Do you have any advice for first-timers?

Nick: There are three things that I like to tell people for any trip to the parks:

  1. Research it — Work on knowing and understanding what you would like out of your visit to the park. Many of these parks are huge! While in Yellowstone I learned very quickly how big the park was. We wanted to take a “quick” trip to see the geysers. Forty-five minutes later, we arrived in the parking lot for the geyser area — that was the closest thing to our campsite! Research what to do and know how to get there. Also, the park service does a great job with programs for visitors. There are also tour groups that can take you to the parks and tell you more about what you are looking at. These tend to be very touristy.  For me, I enjoy taking a map, daypack with food and water, and some boots and hitting the trails.
  2. Grab a map — Many of the parks are big enough that cell service can get spotty. They offer a map of the roads in the park at the gate when you pay to enter; be sure to grab it!
  3. Remember, you’re in nature — These parks are wild places where humans get to hang out. Many of the problems that the NPS have in national parks are caused by people not understanding where they are and what or what not to do. The animals that you see are wild and the NPS works to keep it that way. The parks work to maintain a balance between nature and millions of people visiting each year. It is important to notice warning signs about animal life in the parks. One other thing to watch our for is the weather. The weather can be wild but it can also be amazingly nice.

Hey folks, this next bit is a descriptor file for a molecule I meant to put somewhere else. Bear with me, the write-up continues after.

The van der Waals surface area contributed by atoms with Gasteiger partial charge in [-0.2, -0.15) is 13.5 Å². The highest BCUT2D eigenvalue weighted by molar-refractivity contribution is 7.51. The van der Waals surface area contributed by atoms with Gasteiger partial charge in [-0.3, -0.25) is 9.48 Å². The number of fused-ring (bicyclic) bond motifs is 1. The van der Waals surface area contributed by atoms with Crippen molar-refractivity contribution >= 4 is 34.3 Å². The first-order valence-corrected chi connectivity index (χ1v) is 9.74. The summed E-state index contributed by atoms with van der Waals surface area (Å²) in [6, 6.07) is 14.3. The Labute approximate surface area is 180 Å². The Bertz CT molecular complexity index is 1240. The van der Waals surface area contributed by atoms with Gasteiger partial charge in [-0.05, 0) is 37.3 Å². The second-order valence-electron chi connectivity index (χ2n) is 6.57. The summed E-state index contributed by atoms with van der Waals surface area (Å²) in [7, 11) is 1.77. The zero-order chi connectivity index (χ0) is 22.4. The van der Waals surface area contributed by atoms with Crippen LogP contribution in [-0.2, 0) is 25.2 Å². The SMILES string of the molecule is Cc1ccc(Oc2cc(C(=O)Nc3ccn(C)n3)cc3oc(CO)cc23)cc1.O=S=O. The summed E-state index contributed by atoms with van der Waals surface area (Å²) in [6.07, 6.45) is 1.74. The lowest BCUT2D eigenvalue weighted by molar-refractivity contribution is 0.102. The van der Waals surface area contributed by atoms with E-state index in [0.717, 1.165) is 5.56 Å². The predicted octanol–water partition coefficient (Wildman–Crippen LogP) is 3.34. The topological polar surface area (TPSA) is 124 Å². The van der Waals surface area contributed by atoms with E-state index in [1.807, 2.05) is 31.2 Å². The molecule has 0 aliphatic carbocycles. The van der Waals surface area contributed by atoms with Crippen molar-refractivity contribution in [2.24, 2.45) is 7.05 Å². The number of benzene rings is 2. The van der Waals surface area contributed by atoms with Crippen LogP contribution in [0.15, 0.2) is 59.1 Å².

Three things you would never forget when packing for a trip?

Nick: Well, I would never forget to pack the things that are on my three lists of 10 things that I never forget.  But seriously, map, compass, pocketknife, matches, and a water bottle. Those are a must. There is nothing else that you would need to make it off of a trail safely after a day hike. I do have some other things that I take with me when I travel — a hat, sunglasses, and my lightweight rain jacket. Sun and rain will be the big problems that you have to contend with in the wilds of the many of the national parks. Changing temperature, wind, and weather patterns are the norm in many of these large swatches of land. A camera and a journal are big parts of a packing list, too.

 Joshua Tree National Park

What is the most interesting thing you’ve ever witnessed at a national park?

Nick: The most amazing “Instagram-worthy” moments in the parks are the sunrises. The most unique thing that I have ever seen would be the hot springs and geysers in Yellowstone. But the most interesting thing that I have ever seen are the nights in the national parks.

The night sky will surprise you when there are no other lights around to block the stars. They are silent too. You almost get addicted to waking up or lying in your tent at night and not hearing anything but nature.

This year the national parks turn 100 years old. Do you have any upcoming trips planned?

Nick: Yes, my wife and I are making a trip to California to see Yosemite. It will be her first trip to that park.

Thanks to Nick for the insight. Now hit the trails.